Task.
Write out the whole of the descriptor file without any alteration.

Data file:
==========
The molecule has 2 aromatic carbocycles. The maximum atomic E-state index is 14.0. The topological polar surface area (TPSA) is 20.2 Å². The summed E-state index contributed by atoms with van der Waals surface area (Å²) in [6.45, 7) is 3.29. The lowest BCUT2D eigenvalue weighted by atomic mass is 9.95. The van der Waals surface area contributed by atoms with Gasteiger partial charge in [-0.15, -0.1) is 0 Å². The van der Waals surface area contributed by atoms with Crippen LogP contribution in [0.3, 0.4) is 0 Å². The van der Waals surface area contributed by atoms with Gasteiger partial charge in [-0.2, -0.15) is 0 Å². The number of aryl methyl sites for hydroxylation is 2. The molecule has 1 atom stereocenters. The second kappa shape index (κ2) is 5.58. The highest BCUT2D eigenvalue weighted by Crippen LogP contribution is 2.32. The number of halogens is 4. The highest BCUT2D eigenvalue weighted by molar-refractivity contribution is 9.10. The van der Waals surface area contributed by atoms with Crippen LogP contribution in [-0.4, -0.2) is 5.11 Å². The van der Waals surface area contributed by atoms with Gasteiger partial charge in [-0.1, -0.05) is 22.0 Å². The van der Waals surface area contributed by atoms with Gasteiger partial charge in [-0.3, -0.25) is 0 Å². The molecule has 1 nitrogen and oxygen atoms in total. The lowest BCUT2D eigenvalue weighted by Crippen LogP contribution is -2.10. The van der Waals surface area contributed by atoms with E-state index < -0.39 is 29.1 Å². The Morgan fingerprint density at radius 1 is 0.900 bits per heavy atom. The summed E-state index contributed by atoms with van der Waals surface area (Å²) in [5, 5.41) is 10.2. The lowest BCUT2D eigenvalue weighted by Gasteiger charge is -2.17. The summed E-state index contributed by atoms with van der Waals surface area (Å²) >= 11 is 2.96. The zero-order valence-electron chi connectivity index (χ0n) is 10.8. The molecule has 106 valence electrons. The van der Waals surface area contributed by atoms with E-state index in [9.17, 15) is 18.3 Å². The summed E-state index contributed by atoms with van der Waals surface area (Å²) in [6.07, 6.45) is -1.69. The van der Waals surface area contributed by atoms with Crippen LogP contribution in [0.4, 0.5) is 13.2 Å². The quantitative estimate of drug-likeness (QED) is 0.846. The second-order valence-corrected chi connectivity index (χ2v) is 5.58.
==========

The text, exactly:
The molecule has 2 aromatic carbocycles. The maximum atomic E-state index is 14.0. The topological polar surface area (TPSA) is 20.2 Å². The summed E-state index contributed by atoms with van der Waals surface area (Å²) in [6.45, 7) is 3.29. The lowest BCUT2D eigenvalue weighted by atomic mass is 9.95. The van der Waals surface area contributed by atoms with Gasteiger partial charge in [-0.15, -0.1) is 0 Å². The van der Waals surface area contributed by atoms with Crippen LogP contribution in [0.3, 0.4) is 0 Å². The van der Waals surface area contributed by atoms with Gasteiger partial charge in [-0.2, -0.15) is 0 Å². The number of aryl methyl sites for hydroxylation is 2. The molecule has 1 atom stereocenters. The second kappa shape index (κ2) is 5.58. The highest BCUT2D eigenvalue weighted by Crippen LogP contribution is 2.32. The number of halogens is 4. The highest BCUT2D eigenvalue weighted by molar-refractivity contribution is 9.10. The van der Waals surface area contributed by atoms with Crippen LogP contribution in [-0.4, -0.2) is 5.11 Å². The van der Waals surface area contributed by atoms with Gasteiger partial charge in [-0.1, -0.05) is 22.0 Å². The van der Waals surface area contributed by atoms with Gasteiger partial charge in [-0.3, -0.25) is 0 Å². The molecule has 1 nitrogen and oxygen atoms in total. The lowest BCUT2D eigenvalue weighted by Crippen LogP contribution is -2.10. The van der Waals surface area contributed by atoms with E-state index < -0.39 is 29.1 Å². The Morgan fingerprint density at radius 1 is 0.900 bits per heavy atom. The summed E-state index contributed by atoms with van der Waals surface area (Å²) in [5, 5.41) is 10.2. The lowest BCUT2D eigenvalue weighted by Gasteiger charge is -2.17. The summed E-state index contributed by atoms with van der Waals surface area (Å²) >= 11 is 2.96. The zero-order valence-electron chi connectivity index (χ0n) is 10.8. The molecule has 106 valence electrons. The van der Waals surface area contributed by atoms with E-state index in [9.17, 15) is 18.3 Å². The summed E-state index contributed by atoms with van der Waals surface area (Å²) in [6.07, 6.45) is -1.69. The van der Waals surface area contributed by atoms with Crippen LogP contribution in [0.4, 0.5) is 13.2 Å². The quantitative estimate of drug-likeness (QED) is 0.846. The second-order valence-corrected chi connectivity index (χ2v) is 5.58.